There is no issue with being a sole trader and PAYE employee at the same time. Many people start their business by working as a sole trader on the side while maintaining a wage through employment. The normal rules around registering a business name with the CRO apply. You must register a business name if you are operating under any name except your own. This costs €20 and can be done here.

In the course of your employment, you will be taxed by your employer as normal and the employer will continue to return your tax paid to Revenue. At the end of the year, you will need to do a tax return to notify Revenue of the additional income you have earned. Any PAYE income that you earned and the tax that you paid will be brought into your tax computation at the end of the year.

Two scenarios for informing Revenue of additional income:

1. Earn less than €5,000 net income from non-PAYE sources

In this case, you can do an abbreviated tax return called a Statement of Liability (old Form 12) through your Revenue MyAccount without needing to register as a sole trader. Net income refers to total income earned fewer expenses. This form allows you to declare the additional income earned from your business by inputting a single figure. You should still retain all books of account and receipts relating to the business. Any losses incurred can be carried forward also. You will pay income tax on the additional income but no PRSI. USC depends on your overall earnings.

2. Earn more than €5,000 from non-PAYE sources

If you earn more than €5,000 from non-PAYE sources, then you are deemed to be a chargeable person. This means you are obliged to register as a sole trader on ROS and complete a full tax return (Form 11). You will need to register for Income Tax AND separately register for a ROS account. You will pay income tax and PRSI on this income. USC depends on your overall earnings. You may need an accountant as a full tax return will be required with extracts from your accounts. PAYE income and tax paid on PAYE income will be brought into the tax computation and you will be taxed at your marginal rate on your TOTAL income.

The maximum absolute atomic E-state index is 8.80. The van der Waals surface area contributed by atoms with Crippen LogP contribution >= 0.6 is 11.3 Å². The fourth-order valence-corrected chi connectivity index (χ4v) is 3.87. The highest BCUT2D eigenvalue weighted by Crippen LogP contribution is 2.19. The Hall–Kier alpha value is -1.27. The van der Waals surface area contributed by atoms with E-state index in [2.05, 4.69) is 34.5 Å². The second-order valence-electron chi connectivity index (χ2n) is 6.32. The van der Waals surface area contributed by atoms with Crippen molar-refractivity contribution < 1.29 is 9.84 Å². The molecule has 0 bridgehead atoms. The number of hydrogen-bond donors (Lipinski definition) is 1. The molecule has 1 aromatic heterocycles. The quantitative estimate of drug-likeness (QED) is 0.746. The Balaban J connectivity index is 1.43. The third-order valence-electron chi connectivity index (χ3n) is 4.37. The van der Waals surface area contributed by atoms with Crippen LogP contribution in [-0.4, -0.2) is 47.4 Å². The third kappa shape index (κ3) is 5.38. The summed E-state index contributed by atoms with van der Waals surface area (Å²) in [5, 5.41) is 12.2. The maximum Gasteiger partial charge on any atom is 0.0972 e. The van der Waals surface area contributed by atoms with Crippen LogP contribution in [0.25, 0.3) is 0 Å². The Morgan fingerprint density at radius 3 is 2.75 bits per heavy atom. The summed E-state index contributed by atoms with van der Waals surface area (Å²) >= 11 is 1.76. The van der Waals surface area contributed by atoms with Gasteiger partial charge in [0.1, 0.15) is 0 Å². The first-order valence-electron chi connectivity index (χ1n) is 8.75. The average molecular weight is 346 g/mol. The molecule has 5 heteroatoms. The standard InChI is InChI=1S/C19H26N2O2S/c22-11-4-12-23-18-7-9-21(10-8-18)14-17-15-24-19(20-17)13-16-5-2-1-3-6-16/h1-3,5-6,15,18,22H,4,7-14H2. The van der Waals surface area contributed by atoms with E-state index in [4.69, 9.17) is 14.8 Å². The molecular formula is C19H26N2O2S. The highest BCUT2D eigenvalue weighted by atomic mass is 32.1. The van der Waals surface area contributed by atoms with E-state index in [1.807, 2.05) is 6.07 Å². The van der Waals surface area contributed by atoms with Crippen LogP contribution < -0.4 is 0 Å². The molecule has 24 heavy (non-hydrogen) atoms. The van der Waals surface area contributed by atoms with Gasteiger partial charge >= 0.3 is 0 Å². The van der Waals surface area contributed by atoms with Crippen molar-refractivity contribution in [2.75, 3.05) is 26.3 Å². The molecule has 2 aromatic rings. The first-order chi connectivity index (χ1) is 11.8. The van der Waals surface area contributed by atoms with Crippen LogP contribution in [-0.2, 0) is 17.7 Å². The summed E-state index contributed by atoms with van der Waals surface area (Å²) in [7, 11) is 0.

It is worth noting here that you become a chargeable person if you have a non-PAYE gross income of over €30,000 even if you are not paying any tax on this due to capital allowances, losses or reliefs. You will still be required to disclose it in a tax return. Further information can be found here.

My other blog posts contain helpful information for sole traders on topics such as:

Disclaimer: This post does not constitute financial advice and is for information and educational purposes only. This blog does not constitute an accountant/client relationship.